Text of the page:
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Background and
Beowulf Summary
• The epic poem Beowulf opens describing the two
great kingdoms of the Geat's and the
Dane's. Beowulf, our title character, is the prince of
the Geat's and a great warrior. Hrothgar is the Thane
(Leader/Warrior) of the Danes. He is the epitome of
the perfect man, with moral and physical strength.
• The poem begins describing the glory of both
Beowulf's kingdom and then explains that the Dane's
have been tormented by a monster, Grendel, who's
jealously is causing the destruction of the Danish
• Many warriors have attempted to protect the
kingdom and destroy the monster Grendel but have
failed, and this is where Beowulf enters the
scene. Each battle and test Beowulf faces continue
to prove the power the pure heart has over fate.
Social Society
Warrior–based society
Focus on the hero, and trial of personal worth
Security and threat – survival in harsh world
Comitatus- agreement between lord and thanes:
Thanes swear allegiance to lord in return for
protection, wealth ,and weapons.
• Your status was determined by who your father was,
and to whom you pledged your allegiance.
• Gathered at mead hall for flyting (boasting)
and merriment.
• Mead is fermented honey. (Bee puke)
Important Terms
• Epic- Long narrative poem that
recounts in formal language, the
exploits of a larger than life hero.
They were meant to be sung or
recited to music (ie. The harp or
Kenning- A compound poetic phrase,
a figure of speech, substituted for
the usual name of a person or
Example: The sea in Old English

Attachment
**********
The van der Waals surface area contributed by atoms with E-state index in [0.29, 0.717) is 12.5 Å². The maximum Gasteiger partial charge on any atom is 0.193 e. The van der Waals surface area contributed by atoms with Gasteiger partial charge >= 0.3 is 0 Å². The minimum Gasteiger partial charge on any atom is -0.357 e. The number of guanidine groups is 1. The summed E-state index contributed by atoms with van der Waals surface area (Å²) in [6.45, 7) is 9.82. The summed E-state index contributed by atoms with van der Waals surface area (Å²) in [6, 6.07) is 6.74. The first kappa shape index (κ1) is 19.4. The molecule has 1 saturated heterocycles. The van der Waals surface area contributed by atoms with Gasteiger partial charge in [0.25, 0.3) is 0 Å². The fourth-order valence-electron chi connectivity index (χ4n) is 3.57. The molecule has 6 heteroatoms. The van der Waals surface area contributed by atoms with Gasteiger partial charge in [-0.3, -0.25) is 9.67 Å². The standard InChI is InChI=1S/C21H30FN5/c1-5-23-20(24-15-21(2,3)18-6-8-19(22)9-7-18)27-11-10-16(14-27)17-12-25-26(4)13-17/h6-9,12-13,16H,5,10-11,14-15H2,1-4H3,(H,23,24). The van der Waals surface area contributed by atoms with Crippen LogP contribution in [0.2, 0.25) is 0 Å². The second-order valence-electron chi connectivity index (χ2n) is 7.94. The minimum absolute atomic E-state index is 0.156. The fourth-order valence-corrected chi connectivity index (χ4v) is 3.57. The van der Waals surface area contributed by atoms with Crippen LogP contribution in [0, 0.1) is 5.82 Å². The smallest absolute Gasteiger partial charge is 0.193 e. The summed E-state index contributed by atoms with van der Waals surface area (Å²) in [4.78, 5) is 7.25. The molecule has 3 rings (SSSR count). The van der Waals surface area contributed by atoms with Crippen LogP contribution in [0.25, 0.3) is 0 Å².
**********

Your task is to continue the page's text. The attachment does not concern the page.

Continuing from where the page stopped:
could be called sail-road or whaleroad. In modern terms, chess
might be “The game of kings”
Motif- A repeated symbol, metaphor
etc. which brings unity to a literary
Epic conventions
• A concern with the fate of a nation or people
• A correspondingly large scale, often ranging
around the world
• The intervention of supernatural figures
• Extended similes, generally called epic
A simile is an explicit comparison of two
things, usually with the word "as" or "like."
• Long catalogues, whether of ships,
characters, or places
• Extensive battle scenes;
• Begins “in medias res”
Important Terms Continued…
• Wyrd: Old English for fate, which was believed to be the
controlling force of the world for pre-Christian AngloSaxon culture.
• Wergild: “manprice”; As Donaldson writes, “If one of his
kinsmen had been slain, a man had a special duty of
either killing the slayer or exacting from him the payment
of wergild. . . . The money itself had less significance as
wealth than as proof that the kinsmen had done what
was right. Relatives who failed either to exact wergild or
to take vengeance could never be happy, having found
no practical way of satisfying their grief.”
• Flyting was key in the Anglo-Saxon world. Boasting
before war prepared them for glory on the battlefield.
Important Terms Continued…
• Scop- An Old English poet or bard.
A story teller.
• Caesura - A pause in a line of verse
dictated by sense or natural
speech rhythm rather than by
• Synecdoche- A figure of speech in
which a part is used for the whole
(as hand for sailor), the whole for a
part (as the law for police officer),
the specific for the general (as
cutthroat for assassin), the general
for the specific (as thief for
pickpocket), or the material for the
thing made from it (as steel for
• Archetype- The word archetype is
commonly used to describe an original